A summary of the noise, carbon and air pollution impacts of Heathrow https://hacan.org.uk/wp-content/uploads/2021/04/150121-Environmental-Impact-of-Heathrow.pdf
The ANIMA App
This is a Quality of Life survey app developed to gain a deeper understanding of the influence of the sound and visual environment on our day-to-day quality of life.
There is increased recognition of the importance of in-situ assessments thathelp researchers develop greater understanding of how people perceive their visual and acoustic environment. Inspired by soundscape studies, and in the wider context of the ANIMA European H2020 project, this Experience Sampling Method has been developed to ask people over the course of their daily lives about the quality of their acoustic and visual environment. The dedicated mobile application prompts the user to collect data a few times throughout the day (excluding overnight). After a notification, a participant is asked to record the soundscape over a minute. They then complete a few questions in relation to their sound and visual environment, and mood. The experiment lasts approximately two weeks depending on the number of notifications per day the participant finds acceptable.
Within the ANIMA project we are particularly interested in people who live in a wider airport region considering taking part. Your contribution to our research will entail downloading and using the app. At random times across the day, you will be prompted to engage with the app. All data collected will be totally anonymous (no personal data is gathered) and used solely for research purposes. By statistically analysing the responses of people living in airport regions, the ANIMA research team will gain greater understanding of what sound/visual factors contribute to different levels of perceived quality of life. Based on our findings, we will be in a better position to share knowledge with policymakers to enable them to improve the quality of life in residential areas.
Currently, the number of people exposed to a certain level of aircraft noise is calculated on the basis of a person’s registered residence. It is recognised that people’s daily activities naturally involve movements away from/towards home during the day and that they are, thus, exposed to higher/lower sound levels in their environment. As researchers, we would like to have a clearer view of overall movements, and the app asks, therefore, for permission to register your rough position all the time. Data is completely anonymous – we do not know whose position is being registered – and the location data are rounded to a 100x100m grid, thereby making it even more “uncertain” where the user actually was. You can naturally refuse to be followed, but we would really appreciate if you wouldn’t do so.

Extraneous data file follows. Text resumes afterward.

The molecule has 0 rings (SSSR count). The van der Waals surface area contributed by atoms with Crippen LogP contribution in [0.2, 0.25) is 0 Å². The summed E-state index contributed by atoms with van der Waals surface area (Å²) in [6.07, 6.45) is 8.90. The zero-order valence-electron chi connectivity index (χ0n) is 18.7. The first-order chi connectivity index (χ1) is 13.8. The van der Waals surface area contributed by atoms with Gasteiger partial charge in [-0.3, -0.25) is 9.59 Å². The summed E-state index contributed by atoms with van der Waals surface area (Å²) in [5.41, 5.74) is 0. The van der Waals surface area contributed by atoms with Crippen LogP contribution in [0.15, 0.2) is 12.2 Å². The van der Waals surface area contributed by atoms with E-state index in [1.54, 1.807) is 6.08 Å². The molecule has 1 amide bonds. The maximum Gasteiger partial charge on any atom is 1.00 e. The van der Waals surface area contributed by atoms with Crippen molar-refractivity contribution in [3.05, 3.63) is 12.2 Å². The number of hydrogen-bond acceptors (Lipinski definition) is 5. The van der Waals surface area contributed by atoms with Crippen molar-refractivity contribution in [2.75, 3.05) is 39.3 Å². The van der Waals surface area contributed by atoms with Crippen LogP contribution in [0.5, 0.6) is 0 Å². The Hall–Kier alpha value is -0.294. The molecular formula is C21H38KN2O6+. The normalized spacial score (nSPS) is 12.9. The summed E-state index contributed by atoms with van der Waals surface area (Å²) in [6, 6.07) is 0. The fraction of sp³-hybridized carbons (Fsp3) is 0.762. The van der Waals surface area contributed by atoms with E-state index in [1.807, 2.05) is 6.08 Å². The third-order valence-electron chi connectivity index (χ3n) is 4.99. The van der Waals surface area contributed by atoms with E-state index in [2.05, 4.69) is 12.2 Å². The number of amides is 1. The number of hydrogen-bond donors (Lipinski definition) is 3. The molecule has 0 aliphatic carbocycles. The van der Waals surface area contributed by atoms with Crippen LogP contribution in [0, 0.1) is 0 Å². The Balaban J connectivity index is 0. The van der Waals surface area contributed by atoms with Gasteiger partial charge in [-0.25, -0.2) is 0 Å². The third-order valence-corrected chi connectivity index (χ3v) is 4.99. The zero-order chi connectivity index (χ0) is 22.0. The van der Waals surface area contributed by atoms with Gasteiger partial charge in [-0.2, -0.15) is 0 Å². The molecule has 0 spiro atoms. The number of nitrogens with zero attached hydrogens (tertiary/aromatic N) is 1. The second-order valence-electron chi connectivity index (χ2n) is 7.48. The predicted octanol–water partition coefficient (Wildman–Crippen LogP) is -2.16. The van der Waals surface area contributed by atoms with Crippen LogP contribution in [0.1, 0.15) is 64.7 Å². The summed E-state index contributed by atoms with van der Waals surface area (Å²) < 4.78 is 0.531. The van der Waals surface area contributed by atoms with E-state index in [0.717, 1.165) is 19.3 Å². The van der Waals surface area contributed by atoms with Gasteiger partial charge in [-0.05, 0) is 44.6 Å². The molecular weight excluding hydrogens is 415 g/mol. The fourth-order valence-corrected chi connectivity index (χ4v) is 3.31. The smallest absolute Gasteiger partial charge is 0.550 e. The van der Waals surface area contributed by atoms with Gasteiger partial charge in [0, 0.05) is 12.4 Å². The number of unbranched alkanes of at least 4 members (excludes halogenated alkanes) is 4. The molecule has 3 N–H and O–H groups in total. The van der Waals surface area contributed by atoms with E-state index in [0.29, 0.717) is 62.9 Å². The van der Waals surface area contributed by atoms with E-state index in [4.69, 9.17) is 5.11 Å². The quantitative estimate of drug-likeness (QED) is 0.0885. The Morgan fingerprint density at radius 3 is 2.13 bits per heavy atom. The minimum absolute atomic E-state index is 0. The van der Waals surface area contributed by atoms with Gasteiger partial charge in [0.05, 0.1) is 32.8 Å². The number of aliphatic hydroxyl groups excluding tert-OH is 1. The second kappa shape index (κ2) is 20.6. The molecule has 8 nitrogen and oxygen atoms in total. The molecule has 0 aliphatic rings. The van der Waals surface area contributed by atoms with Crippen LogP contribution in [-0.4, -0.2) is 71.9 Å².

It is important to underline that we know that current levels of air traffic are extremely low compared to pre-pandemic levels. Thus, this research is not designed to capture experience of air traffic that is in anyway representative of previous aircraft volumes. The study is focused, instead, on how people’s interactions, activities and movements are affected by their soundscape. We are carrying out the study to enable us to determine the app’s usability and potential applicability when aviation is well on its way to recovery. By being involved, you will be providing us with snapshots of your experience – we have no intention to extrapolate or misinterpret the results.
A four pager from HACAN with everything you want to know about quieter planes: http://hacan.org.uk/wp-content/uploads/2020/06/Quieter-planes.pdf
The Court of Appeal ruled that the Government’s policy on a third runway at Heathrow was illegal. It found that the Department for Transport should have taken the climate change implications of the Paris Agreement into account when drawing up the National Policy Statement which outlined its plans for a third runway. The court invited the Government to review the climate section of the National Policy Statement.